Though he had given up art school to pursue a “day job” that could support a family, Muscarella found himself rewarded, he said, because dental school turned out to be “a very sophisticated art school.”
“They taught you how to paint porcelain and you have to know your colors inside out to match anteriors [teeth], and they hone your sculpting skills down to a tenth of a millimeter and bless them, they give you the privilege—not the right, but the privilege—to dissect the human body twice,” he said. “As a figure painter, you can’t get any better than that.”
While he may be “Dr. Muscarella” by day, in his free time he is simply “lennie” the artist, and yes, he spells it lowercase, because painting such a long name with a brush involves more work. “It’s much easier, if [I] use the one name,” he said.
In Muscarella’s mind, dental school was also a saving grace because had he instead entered art school in 1977, he would have confronted what he considers “a horrible year, the post-modern movement, [which] we’ve suffered from the last 40 years. They threw away all the technique and all the skill level is gone.
“I’m so sick and tired of people signing toasters or toilets and calling it art. It’s the king and his clothes, and people have got to be told the king is naked,” he said. “America’s got a wonderful crop of world-class figure painters on the East Coast right now making a comeback—they’ve held the fort up quite well.”
Muscarella will also show some of his drawings and sculptures at the Keuka exhibit, which continues through April 13. While he enjoys both sculpting and oil painting, casting sculptures is more expensive, so he tends to lean toward toward painting, he said.
“Painting is like playing the violin and sculpture is like playing the drums — it’s more physical. There’s a hammer involved, welders, tables with clamps on them. It’s very satisfying in its own way. I like both. But [sculpture’s] a lot messier.”
Muscarella will meet the public Thursday, March 22 during an artist’s reception, 4:15 – 6 p.m. in Keuka College’s Lightner Gallery, where light refreshments will be served. Prior to the reception, Muscarella will give a demonstration of his oil painting technique, known as the old master’s method, to Keuka drawing and painting students taught by Melissa Newcomb, assistant professor of art. And while it would be impossible to finish a work that typically takes 60 to 90 hours in an hour-and-a-half, Muscarella plans on giving them a significant taste in the science of it.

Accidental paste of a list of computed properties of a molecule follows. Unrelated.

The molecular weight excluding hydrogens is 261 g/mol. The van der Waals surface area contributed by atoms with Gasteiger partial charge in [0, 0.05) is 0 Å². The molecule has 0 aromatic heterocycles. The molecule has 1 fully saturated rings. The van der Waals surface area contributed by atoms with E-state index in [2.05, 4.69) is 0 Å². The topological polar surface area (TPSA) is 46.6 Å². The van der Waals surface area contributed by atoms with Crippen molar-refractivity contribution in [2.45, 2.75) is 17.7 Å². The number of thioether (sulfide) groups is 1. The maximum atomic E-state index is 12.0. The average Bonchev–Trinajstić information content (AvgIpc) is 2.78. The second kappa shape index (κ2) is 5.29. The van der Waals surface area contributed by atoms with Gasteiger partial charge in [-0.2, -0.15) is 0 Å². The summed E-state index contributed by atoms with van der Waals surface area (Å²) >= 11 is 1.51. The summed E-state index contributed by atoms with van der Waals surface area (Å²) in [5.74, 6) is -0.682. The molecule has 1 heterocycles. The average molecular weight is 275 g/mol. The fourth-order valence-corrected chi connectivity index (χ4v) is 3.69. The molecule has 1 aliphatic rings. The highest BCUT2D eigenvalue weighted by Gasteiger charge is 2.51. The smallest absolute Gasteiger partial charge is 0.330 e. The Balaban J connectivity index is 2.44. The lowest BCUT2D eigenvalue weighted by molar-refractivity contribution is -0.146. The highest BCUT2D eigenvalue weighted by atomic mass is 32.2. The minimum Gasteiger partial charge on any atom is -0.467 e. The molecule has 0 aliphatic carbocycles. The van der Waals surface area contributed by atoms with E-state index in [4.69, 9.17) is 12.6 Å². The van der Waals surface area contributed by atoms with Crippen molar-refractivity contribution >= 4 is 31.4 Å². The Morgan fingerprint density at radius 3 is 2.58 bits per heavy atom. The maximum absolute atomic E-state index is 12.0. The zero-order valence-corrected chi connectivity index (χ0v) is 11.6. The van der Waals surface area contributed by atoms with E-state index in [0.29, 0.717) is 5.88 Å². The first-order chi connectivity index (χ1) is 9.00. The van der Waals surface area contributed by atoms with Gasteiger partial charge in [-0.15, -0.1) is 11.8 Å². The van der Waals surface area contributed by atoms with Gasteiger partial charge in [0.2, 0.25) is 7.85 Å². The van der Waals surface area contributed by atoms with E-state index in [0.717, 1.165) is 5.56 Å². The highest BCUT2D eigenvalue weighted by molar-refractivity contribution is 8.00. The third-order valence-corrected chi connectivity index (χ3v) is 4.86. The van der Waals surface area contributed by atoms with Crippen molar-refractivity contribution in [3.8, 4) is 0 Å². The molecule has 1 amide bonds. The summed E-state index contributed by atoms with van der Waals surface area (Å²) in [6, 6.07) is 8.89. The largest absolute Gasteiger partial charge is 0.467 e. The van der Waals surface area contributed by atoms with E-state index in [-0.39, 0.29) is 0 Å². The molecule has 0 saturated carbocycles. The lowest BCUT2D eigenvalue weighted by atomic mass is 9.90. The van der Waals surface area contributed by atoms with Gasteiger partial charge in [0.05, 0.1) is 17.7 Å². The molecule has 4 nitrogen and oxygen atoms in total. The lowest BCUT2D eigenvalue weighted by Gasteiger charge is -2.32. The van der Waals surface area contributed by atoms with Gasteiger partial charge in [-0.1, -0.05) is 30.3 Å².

To that end, he will dissect one of his portraits in progress, creating a four-part cross-section on linen canvas where one quarter of the portrait is simply his drawing, and the next is coated with a sepia-tone wash of diluted oil paints. The final two quarters are in stages he calls “underpainting” and “almost done.” During the demonstration, Muscarella will take each cross-section to the next stage of completion. The canvas-in-progress will be put on display during the reception.
“It’s the process of making art, the doing that’s important,” Muscarella said. “Once one [work] is done, it’s time to move on to the next, like a rainbow in the next field. You never quite get there, and you’re always chasing it.”
For Katie Barnhart, the third time was the charm when it came to Field Period, the 140-hour real-world internship every Keuka College student conducts each year.
After working at a hospital for her freshman year Field Period, Barnhart, a member of Keuka’s Class of 2012, discovered she did not want to become a doctor. Between the high pressure environment and cautions from many hospital staffers that doctor’s hours would conflict with any desire to raise a family, “it wasn’t appealing to me,” she said.
For her second Field Period, she went to a forest region of Kenya, Africa, participating in field research on the Colobus monkeys, seeking to learn how deforestation was impacting the animals’ behaviors.
“I realized that field research was great and fun, but I really love the lab setting more,” she said.
So she spent her third Field Period in the research labs of the University of Rochester (U of R) Medical School, working with mitochondrial cells and yeast over the summer between her sophomore and junior years.
“I loved it,” Barnhart said, adding that proper research simply requires extended periods of time, making a summer Field Period, where there is ample time to log those extra hours, a better option than the five weeks of winter break.
This summer, she wanted to repeat the magic with another research lab and was delighted to find an ally in Dr. Carolyn Klinge ’79, professor of biochemistry at the University of Louisville School of Medicine in Kentucky. (more…)
So, the biochemistry major and Endicott resident was encouraged by Joan Magnusen, professor of biology, to pursue cancer research in Carolyn Klinge’s ’79 lab.